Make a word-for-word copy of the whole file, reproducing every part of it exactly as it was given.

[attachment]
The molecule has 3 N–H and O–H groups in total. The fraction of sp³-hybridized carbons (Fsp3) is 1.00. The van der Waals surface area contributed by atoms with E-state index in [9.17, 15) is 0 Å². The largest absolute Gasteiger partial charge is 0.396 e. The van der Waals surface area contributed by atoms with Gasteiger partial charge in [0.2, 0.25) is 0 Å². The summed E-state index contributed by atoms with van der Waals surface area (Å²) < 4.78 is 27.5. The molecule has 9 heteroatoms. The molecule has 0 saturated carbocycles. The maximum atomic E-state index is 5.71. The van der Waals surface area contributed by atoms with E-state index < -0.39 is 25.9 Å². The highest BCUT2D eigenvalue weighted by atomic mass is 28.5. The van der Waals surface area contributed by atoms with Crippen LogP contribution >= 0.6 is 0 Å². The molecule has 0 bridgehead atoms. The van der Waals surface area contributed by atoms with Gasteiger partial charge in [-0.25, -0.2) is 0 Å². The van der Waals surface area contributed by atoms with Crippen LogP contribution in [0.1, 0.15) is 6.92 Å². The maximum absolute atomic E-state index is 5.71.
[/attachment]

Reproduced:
The molecule has 3 N–H and O–H groups in total. The fraction of sp³-hybridized carbons (Fsp3) is 1.00. The van der Waals surface area contributed by atoms with E-state index in [9.17, 15) is 0 Å². The largest absolute Gasteiger partial charge is 0.396 e. The van der Waals surface area contributed by atoms with Gasteiger partial charge in [0.2, 0.25) is 0 Å². The summed E-state index contributed by atoms with van der Waals surface area (Å²) < 4.78 is 27.5. The molecule has 9 heteroatoms. The molecule has 0 saturated carbocycles. The maximum atomic E-state index is 5.71. The van der Waals surface area contributed by atoms with E-state index < -0.39 is 25.9 Å². The highest BCUT2D eigenvalue weighted by atomic mass is 28.5. The van der Waals surface area contributed by atoms with Crippen LogP contribution >= 0.6 is 0 Å². The molecule has 0 bridgehead atoms. The van der Waals surface area contributed by atoms with Gasteiger partial charge in [-0.25, -0.2) is 0 Å². The van der Waals surface area contributed by atoms with Crippen LogP contribution in [0.1, 0.15) is 6.92 Å². The maximum absolute atomic E-state index is 5.71.